Giancarlo Camarda, Modelling Mortality over Age and Time, and Age and Cohort: A Nonparametric Approach - Descripción
The talk gives a gentle, albeit complete introduction to a nonparametric approach for modelling mortality over age and time, as well as over age and cohort. Specifically, mortality developments normally show regular patterns, so smoothing approaches are a natural choice to analyze mortality changes. Moreover smoothed one- and two-dimensional trends can then be used for further analysis. Though the talk places specific emphasis on P-spline models, a gradual journey toward such methods is offered. A first part is devoted to the intuitive and plain direct smoothing, using simple, self-explanatory examples. The talk then moves on to the idea of penalty, which will be crucial in setting up more sophisticated methods. rnStarting from simple regression problems, P-splines are presented as a flexible and versatile methodology to smooth aggregate mortality data. Specifically P-spline models combine (fixed-knot) B-splines with a roughness penalty. A relatively large number of B-splines provide enough flexibility to capture trends. The additional penalty reduces the number of parameters leading to a rather parsimonious model with smoothed trends. An important advantage of the P-spline lies in its straightforward generalization when data are presented in a rectangular array. This is the case of mortality over age and either years or cohorts. Moving between these two data structures (age vs. years and age vs. cohort) can be achieved by simple manipulation of the data without changing the general architecture of the methodology. Finally, examples of these settings will be presented.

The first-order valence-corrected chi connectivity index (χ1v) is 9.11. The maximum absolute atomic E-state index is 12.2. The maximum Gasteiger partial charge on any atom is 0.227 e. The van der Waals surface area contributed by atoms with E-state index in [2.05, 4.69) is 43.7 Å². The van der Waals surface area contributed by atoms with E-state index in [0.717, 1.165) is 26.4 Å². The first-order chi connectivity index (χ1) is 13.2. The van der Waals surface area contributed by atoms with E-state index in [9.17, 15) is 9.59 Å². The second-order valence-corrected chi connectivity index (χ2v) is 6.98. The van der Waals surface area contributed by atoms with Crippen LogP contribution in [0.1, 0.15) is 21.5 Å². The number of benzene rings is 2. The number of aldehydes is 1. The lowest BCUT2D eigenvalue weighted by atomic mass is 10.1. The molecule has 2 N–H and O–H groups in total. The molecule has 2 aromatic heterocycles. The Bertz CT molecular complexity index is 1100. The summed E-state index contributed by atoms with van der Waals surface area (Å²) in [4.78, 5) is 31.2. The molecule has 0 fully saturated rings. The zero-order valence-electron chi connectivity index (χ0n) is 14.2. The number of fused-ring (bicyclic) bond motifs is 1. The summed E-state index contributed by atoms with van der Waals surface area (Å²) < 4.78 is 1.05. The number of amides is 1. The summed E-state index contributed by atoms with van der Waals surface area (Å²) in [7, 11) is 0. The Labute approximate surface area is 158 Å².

Giancarlo Camarda, Modelling Mortality over Age and Time, and Age and Cohort: A Nonparametric Approach - Biografía
Carlo Giovanni Camarda is a research scientist at the Institut National d’Etudes Démographiques (INED) in Paris (France). From 2007 to 2012, he was a research scientist at the Max Planck Institute for Demographic Research in Rostock (Germany). He completed his first degree at the Sapienza University of Rome (Italy) in Social and Demographic Statistical Sciences, then went on to study at the Max Planck Institute for Demographic Research in the Laboratory of Statistical Demography. He earned a PhD in Mathematical Engineering: Statistical Sciences and Techniques Area from the Universidad Carlos III dernMadrid (UC3M) with a dissertation on “Smoothing Methods for the Analysis of Mortality Development.” His interests range from the general theory of the biodemography of human ageing to modeling patterns of digit preference, warping models for lifetime distributions, modelling and smoothing mortality surfaces, reconstruction of mortality series by causes of death, and analysis of social contact data. He has also collaborated with a number of European research institutions and engaged in various teaching activities. In recent years, he has written research papers in the demography and statistics field and has devised an R package for smoothing and forecasting mortality.